To be honest, that's because we as consumers didn't know any better.
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  5. #15
    Site Supporter rob_s's Avatar
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    Quote Originally Posted by ASH556 View Post
    IAnyway, truth be told, @rob_s is probably due much credit for his infamous chart as a large part of creating consumer accountability among AR manufacturers with respect to part selection, gas port sizing, and assembly practices.
    Which never really was the goal. The funny thing about The Chart is that it started just as a way for my analytical brain to try and understand “why”.

    To your other point(s), I worked at a gun shop during the AWB and for sure sold a lot of ABC guns, and quite a few Olympics and others. Besides, or coincident with, The Chart, the sun setting of the AWB and the subsequent rise in interest in the AR, along with the rise in interest in all things war post-9/11, along with the various vets returning looking for something to do and the resultant rise in interest in training (along with the paranoia driver of people thinking they were going to be attacked by moose-limbs at the mall) all combined to have a lot to do with where the AR market sits today.

    Frankly, most ARs made and sold today are probably better than 99% of those sold 20 years ago... Christ has it been 20 years...?

  6. #16
    Member JonInWA's Avatar
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    I had my late 1990s Bushmaster XM15ES carbine (heavy non-fluted barrel with AK74 muzzle brake) professionally examined by a very reputable AR shop; it was given a very clean bill of health regarding assembly and operation. It's always shot accurately for me, and any issues have been magazine related. I currently use Magpul magazines exclusively, primarily their 20-round (out of personal preference) with several 30-rounders in reserve. Mine has had the furniture upgraded with Magpul's M-LOK Handguard and Angled Fore Grip, which I find provides better and more ergonomic handling characteristics.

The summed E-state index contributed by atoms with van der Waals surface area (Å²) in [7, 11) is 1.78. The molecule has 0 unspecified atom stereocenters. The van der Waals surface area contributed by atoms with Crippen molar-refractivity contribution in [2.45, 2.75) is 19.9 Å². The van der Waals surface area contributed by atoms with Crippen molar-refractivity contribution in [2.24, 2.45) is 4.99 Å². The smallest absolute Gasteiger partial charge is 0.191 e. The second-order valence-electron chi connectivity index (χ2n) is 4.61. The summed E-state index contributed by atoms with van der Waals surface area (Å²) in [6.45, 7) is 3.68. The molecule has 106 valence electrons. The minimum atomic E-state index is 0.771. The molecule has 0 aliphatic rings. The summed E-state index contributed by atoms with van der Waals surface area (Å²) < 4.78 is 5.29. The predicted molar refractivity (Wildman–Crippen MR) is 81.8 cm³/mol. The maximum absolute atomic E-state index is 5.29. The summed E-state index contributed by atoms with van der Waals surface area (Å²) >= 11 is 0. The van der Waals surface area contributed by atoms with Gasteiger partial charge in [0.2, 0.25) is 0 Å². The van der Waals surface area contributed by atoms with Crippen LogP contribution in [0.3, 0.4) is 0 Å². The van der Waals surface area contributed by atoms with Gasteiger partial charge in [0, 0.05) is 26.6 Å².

Best, Jon

  7. #17
    Believe it or not around 1997-2004 before most of the present gun forums and AR manufacturers existed, Bushmaster was near the top of the list as far as AR quality. Over at the early AR15.com the Bushmaster was considered the go to gun right behind Colt. It was the BCM of the day simply because there was not much competition back then during the Assault Weapon ban. Colt, Olympic Arms, Bushmaster, Armalite and a hand full of others was all there was. That said I recently assembled a Bushmaster overrun lower that had been sitting on my shelf for a few years. It was out of spec. The channels for the bolt catch and magazine catch were not milled deep and wide enough. Never had that problem with Anderson lowers. Got the Bushmaster working though.
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  8. #18
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    [QUOTE=ASH556;865344